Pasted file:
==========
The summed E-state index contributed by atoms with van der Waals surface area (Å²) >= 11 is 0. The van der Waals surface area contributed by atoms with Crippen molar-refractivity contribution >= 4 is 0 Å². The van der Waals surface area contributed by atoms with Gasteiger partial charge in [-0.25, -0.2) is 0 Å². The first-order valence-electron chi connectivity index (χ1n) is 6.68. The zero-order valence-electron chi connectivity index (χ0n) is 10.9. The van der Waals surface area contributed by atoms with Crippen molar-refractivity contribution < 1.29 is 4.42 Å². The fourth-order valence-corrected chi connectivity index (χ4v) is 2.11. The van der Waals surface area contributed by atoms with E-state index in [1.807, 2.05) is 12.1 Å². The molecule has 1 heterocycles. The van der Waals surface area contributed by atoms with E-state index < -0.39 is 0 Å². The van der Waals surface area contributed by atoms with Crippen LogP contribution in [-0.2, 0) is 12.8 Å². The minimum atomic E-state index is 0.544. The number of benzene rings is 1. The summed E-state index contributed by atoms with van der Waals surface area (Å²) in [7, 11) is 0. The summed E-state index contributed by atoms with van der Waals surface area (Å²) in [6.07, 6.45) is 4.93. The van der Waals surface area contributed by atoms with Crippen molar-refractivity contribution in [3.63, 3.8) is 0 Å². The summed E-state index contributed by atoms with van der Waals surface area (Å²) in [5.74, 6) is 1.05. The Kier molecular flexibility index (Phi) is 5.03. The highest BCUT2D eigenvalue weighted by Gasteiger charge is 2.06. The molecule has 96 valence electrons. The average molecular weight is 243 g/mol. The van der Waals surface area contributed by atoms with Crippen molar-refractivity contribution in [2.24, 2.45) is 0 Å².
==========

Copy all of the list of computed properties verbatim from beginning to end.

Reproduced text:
The summed E-state index contributed by atoms with van der Waals surface area (Å²) >= 11 is 0. The van der Waals surface area contributed by atoms with Crippen molar-refractivity contribution >= 4 is 0 Å². The van der Waals surface area contributed by atoms with Gasteiger partial charge in [-0.25, -0.2) is 0 Å². The first-order valence-electron chi connectivity index (χ1n) is 6.68. The zero-order valence-electron chi connectivity index (χ0n) is 10.9. The van der Waals surface area contributed by atoms with Crippen molar-refractivity contribution < 1.29 is 4.42 Å². The fourth-order valence-corrected chi connectivity index (χ4v) is 2.11. The van der Waals surface area contributed by atoms with E-state index in [1.807, 2.05) is 12.1 Å². The molecule has 1 heterocycles. The van der Waals surface area contributed by atoms with E-state index < -0.39 is 0 Å². The van der Waals surface area contributed by atoms with Crippen LogP contribution in [-0.2, 0) is 12.8 Å². The minimum atomic E-state index is 0.544. The number of benzene rings is 1. The summed E-state index contributed by atoms with van der Waals surface area (Å²) in [7, 11) is 0. The summed E-state index contributed by atoms with van der Waals surface area (Å²) in [6.07, 6.45) is 4.93. The van der Waals surface area contributed by atoms with Crippen molar-refractivity contribution in [3.63, 3.8) is 0 Å². The summed E-state index contributed by atoms with van der Waals surface area (Å²) in [5.74, 6) is 1.05. The Kier molecular flexibility index (Phi) is 5.03. The highest BCUT2D eigenvalue weighted by Gasteiger charge is 2.06. The molecule has 96 valence electrons. The average molecular weight is 243 g/mol. The van der Waals surface area contributed by atoms with Crippen molar-refractivity contribution in [2.24, 2.45) is 0 Å².